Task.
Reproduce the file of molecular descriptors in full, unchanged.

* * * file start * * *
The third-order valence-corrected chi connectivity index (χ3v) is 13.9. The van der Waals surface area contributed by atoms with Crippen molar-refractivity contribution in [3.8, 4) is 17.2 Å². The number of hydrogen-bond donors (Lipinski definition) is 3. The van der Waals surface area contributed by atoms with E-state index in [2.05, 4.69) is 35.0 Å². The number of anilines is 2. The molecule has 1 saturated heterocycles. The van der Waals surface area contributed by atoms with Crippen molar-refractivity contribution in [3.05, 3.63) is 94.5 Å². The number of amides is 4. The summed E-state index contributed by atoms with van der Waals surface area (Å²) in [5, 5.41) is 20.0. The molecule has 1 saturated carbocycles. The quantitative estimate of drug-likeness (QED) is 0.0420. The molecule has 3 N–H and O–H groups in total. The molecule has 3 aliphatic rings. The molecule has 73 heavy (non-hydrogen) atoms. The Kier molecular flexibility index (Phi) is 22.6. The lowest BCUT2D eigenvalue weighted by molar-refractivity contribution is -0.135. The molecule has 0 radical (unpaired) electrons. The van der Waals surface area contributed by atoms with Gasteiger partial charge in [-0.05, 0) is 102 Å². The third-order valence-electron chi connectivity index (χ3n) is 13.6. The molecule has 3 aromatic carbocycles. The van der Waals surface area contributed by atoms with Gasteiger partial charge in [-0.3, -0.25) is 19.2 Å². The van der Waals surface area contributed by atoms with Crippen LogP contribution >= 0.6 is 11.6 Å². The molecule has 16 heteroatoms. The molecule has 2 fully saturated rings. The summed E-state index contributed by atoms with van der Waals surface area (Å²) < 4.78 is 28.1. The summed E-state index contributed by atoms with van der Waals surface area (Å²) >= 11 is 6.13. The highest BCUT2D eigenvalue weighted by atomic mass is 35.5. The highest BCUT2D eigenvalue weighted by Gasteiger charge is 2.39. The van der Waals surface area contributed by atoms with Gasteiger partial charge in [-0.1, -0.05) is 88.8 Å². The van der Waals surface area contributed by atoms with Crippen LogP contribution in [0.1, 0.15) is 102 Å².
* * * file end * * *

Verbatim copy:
The third-order valence-corrected chi connectivity index (χ3v) is 13.9. The van der Waals surface area contributed by atoms with Crippen molar-refractivity contribution in [3.8, 4) is 17.2 Å². The number of hydrogen-bond donors (Lipinski definition) is 3. The van der Waals surface area contributed by atoms with E-state index in [2.05, 4.69) is 35.0 Å². The number of anilines is 2. The molecule has 1 saturated heterocycles. The van der Waals surface area contributed by atoms with Crippen molar-refractivity contribution in [3.05, 3.63) is 94.5 Å². The number of amides is 4. The summed E-state index contributed by atoms with van der Waals surface area (Å²) in [5, 5.41) is 20.0. The molecule has 1 saturated carbocycles. The quantitative estimate of drug-likeness (QED) is 0.0420. The molecule has 3 N–H and O–H groups in total. The molecule has 3 aliphatic rings. The molecule has 73 heavy (non-hydrogen) atoms. The Kier molecular flexibility index (Phi) is 22.6. The lowest BCUT2D eigenvalue weighted by molar-refractivity contribution is -0.135. The molecule has 0 radical (unpaired) electrons. The van der Waals surface area contributed by atoms with Gasteiger partial charge in [-0.05, 0) is 102 Å². The third-order valence-electron chi connectivity index (χ3n) is 13.6. The molecule has 3 aromatic carbocycles. The van der Waals surface area contributed by atoms with Gasteiger partial charge in [-0.3, -0.25) is 19.2 Å². The van der Waals surface area contributed by atoms with Crippen LogP contribution >= 0.6 is 11.6 Å². The molecule has 16 heteroatoms. The molecule has 2 fully saturated rings. The summed E-state index contributed by atoms with van der Waals surface area (Å²) < 4.78 is 28.1. The summed E-state index contributed by atoms with van der Waals surface area (Å²) >= 11 is 6.13. The highest BCUT2D eigenvalue weighted by atomic mass is 35.5. The highest BCUT2D eigenvalue weighted by Gasteiger charge is 2.39. The van der Waals surface area contributed by atoms with Gasteiger partial charge in [-0.1, -0.05) is 88.8 Å². The van der Waals surface area contributed by atoms with Crippen LogP contribution in [0.1, 0.15) is 102 Å².